1. Weekly digest: Every week there is an edited highlights show broadcast on free-to-view television on a slot watched by children, such as the Saturday morning Superstars Of Wrestling I used to devour as a child. This is the “roper” (in hustler parlance) which draws a steady stream of new interested viewers and introduces them to the characters and the storylines. It’s always a few days after the event and teases more than it shows. This is so you upgrade to the…
2. Weekly live content: At least once a week on subscription cable is the standard show (WCW Nitro, WWE Smackdown etc) where all the wrestlers have normal matches and progress storylines (“feuds”). These shows are in themselves satisfying with full live matches and bring in revenue for the company (and likewise involve high costs to create steady new content). However, one thing you will never see is the matches you really want to see – the payoff bout between two stars that settles a feud. They’ll almost fight, often interrupting each-other’s matches with sneak attacks (“run ins”) or mouthing off until friends drag them away (“a pull apart”). This is because the 6 week storylines are all designed to naturally reach their climax at the….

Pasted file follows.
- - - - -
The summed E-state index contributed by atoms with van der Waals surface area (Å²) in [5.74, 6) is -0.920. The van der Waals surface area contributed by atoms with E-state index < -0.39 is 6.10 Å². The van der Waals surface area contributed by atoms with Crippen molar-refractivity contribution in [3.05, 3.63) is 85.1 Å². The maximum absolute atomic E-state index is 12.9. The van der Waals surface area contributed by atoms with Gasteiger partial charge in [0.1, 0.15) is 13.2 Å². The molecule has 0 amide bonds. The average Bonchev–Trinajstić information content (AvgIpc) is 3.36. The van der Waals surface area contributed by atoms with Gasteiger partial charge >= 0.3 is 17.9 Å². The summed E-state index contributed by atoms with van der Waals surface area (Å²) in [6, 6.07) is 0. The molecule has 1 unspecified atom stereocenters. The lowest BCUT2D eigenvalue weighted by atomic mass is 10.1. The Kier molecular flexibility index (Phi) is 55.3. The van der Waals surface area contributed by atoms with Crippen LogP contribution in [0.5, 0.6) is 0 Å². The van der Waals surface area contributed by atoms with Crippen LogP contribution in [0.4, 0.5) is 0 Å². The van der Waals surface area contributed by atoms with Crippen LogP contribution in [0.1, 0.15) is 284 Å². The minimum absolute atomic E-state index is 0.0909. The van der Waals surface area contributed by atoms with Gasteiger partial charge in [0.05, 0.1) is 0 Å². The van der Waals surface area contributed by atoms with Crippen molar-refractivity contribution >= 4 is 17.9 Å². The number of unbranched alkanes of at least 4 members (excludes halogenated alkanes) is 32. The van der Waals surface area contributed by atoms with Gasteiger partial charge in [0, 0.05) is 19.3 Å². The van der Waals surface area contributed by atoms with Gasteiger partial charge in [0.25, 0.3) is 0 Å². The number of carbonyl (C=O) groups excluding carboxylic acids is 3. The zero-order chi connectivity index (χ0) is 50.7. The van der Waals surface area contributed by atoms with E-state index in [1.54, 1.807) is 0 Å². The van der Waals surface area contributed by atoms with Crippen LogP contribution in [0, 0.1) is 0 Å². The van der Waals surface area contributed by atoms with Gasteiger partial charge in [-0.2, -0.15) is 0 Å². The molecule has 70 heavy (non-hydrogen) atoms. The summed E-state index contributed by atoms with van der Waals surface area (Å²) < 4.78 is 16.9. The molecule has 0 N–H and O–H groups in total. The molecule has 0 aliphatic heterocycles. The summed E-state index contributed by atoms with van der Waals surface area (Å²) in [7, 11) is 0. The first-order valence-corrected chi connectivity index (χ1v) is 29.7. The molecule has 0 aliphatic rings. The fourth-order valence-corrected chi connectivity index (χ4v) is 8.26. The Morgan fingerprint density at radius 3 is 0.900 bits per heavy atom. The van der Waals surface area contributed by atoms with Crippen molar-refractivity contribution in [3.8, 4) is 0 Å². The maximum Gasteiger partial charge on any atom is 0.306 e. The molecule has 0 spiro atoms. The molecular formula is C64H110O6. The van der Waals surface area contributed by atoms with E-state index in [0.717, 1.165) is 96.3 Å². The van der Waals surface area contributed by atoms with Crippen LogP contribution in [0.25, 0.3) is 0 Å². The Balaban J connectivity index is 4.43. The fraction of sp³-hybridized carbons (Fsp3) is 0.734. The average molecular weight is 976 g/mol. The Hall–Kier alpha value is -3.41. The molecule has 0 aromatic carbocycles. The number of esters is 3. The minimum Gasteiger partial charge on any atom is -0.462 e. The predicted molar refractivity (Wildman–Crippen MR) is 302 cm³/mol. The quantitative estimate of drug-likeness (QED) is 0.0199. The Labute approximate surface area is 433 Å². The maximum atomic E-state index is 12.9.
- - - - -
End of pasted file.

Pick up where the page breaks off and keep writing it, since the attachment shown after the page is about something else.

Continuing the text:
3. Pay Per View event: This is the big moneyspinner that you’ve invested six weeks of your life anticipating so you can invite your friends around, crack open the beers, and enjoy four hours of highly scripted entertainment that is the pro-wrestling equivalent of a porno money-shot compilation in which all storylines are resolved, good triumphs over evil, and a clear champion is crowned.